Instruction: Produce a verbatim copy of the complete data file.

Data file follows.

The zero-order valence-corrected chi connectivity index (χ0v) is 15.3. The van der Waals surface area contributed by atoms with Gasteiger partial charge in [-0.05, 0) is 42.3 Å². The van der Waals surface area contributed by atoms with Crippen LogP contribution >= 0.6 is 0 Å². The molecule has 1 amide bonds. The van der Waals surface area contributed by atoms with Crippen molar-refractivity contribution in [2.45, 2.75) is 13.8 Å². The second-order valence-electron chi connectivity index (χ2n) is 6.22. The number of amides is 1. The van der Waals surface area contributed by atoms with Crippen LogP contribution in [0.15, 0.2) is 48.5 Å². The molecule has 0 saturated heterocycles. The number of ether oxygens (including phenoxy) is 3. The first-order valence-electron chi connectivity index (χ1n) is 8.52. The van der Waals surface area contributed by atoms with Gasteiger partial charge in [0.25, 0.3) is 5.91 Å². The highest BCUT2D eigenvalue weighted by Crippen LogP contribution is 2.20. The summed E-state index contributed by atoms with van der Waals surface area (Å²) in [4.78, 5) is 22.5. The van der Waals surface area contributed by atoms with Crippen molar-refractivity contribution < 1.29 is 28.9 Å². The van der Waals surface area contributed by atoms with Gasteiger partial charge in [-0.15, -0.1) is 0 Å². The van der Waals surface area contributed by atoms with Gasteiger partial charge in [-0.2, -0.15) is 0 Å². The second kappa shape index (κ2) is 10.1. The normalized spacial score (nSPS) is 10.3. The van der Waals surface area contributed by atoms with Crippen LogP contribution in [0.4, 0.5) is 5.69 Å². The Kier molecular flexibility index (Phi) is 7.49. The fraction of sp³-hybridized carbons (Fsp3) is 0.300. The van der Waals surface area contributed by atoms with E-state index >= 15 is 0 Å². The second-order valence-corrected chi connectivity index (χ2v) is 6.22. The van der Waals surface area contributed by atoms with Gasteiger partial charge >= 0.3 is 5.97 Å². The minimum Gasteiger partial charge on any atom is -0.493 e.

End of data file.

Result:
The zero-order valence-corrected chi connectivity index (χ0v) is 15.3. The van der Waals surface area contributed by atoms with Gasteiger partial charge in [-0.05, 0) is 42.3 Å². The van der Waals surface area contributed by atoms with Crippen LogP contribution >= 0.6 is 0 Å². The molecule has 1 amide bonds. The van der Waals surface area contributed by atoms with Crippen molar-refractivity contribution in [2.45, 2.75) is 13.8 Å². The second-order valence-electron chi connectivity index (χ2n) is 6.22. The number of amides is 1. The van der Waals surface area contributed by atoms with Crippen LogP contribution in [0.15, 0.2) is 48.5 Å². The molecule has 0 saturated heterocycles. The number of ether oxygens (including phenoxy) is 3. The first-order valence-electron chi connectivity index (χ1n) is 8.52. The van der Waals surface area contributed by atoms with Gasteiger partial charge in [0.25, 0.3) is 5.91 Å². The highest BCUT2D eigenvalue weighted by Crippen LogP contribution is 2.20. The summed E-state index contributed by atoms with van der Waals surface area (Å²) in [4.78, 5) is 22.5. The van der Waals surface area contributed by atoms with Crippen molar-refractivity contribution < 1.29 is 28.9 Å². The van der Waals surface area contributed by atoms with Gasteiger partial charge in [-0.15, -0.1) is 0 Å². The van der Waals surface area contributed by atoms with Gasteiger partial charge in [-0.2, -0.15) is 0 Å². The second kappa shape index (κ2) is 10.1. The normalized spacial score (nSPS) is 10.3. The van der Waals surface area contributed by atoms with Crippen LogP contribution in [0.4, 0.5) is 5.69 Å². The Kier molecular flexibility index (Phi) is 7.49. The fraction of sp³-hybridized carbons (Fsp3) is 0.300. The van der Waals surface area contributed by atoms with E-state index >= 15 is 0 Å². The second-order valence-corrected chi connectivity index (χ2v) is 6.22. The van der Waals surface area contributed by atoms with Gasteiger partial charge >= 0.3 is 5.97 Å². The minimum Gasteiger partial charge on any atom is -0.493 e.